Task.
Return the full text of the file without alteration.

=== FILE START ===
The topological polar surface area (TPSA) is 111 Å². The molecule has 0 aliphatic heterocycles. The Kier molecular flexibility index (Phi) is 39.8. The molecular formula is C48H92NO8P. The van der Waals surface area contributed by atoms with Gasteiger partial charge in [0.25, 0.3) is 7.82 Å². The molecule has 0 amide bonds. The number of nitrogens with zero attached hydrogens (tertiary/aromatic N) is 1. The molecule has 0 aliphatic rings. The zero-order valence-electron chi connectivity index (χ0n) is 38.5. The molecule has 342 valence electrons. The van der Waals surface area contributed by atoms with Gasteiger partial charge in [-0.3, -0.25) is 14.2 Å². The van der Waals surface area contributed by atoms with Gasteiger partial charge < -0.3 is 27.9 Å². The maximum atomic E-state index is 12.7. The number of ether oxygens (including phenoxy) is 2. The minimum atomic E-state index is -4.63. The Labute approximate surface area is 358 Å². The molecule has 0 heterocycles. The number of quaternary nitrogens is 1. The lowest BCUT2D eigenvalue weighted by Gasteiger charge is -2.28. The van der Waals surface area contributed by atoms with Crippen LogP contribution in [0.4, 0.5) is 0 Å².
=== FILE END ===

The topological polar surface area (TPSA) is 111 Å². The molecule has 0 aliphatic heterocycles. The Kier molecular flexibility index (Phi) is 39.8. The molecular formula is C48H92NO8P. The van der Waals surface area contributed by atoms with Gasteiger partial charge in [0.25, 0.3) is 7.82 Å². The molecule has 0 amide bonds. The number of nitrogens with zero attached hydrogens (tertiary/aromatic N) is 1. The molecule has 0 aliphatic rings. The zero-order valence-electron chi connectivity index (χ0n) is 38.5. The molecule has 342 valence electrons. The van der Waals surface area contributed by atoms with Gasteiger partial charge in [-0.3, -0.25) is 14.2 Å². The van der Waals surface area contributed by atoms with Gasteiger partial charge < -0.3 is 27.9 Å². The maximum atomic E-state index is 12.7. The number of ether oxygens (including phenoxy) is 2. The minimum atomic E-state index is -4.63. The Labute approximate surface area is 358 Å². The molecule has 0 heterocycles. The number of quaternary nitrogens is 1. The lowest BCUT2D eigenvalue weighted by Gasteiger charge is -2.28. The van der Waals surface area contributed by atoms with Crippen LogP contribution in [0.4, 0.5) is 0 Å².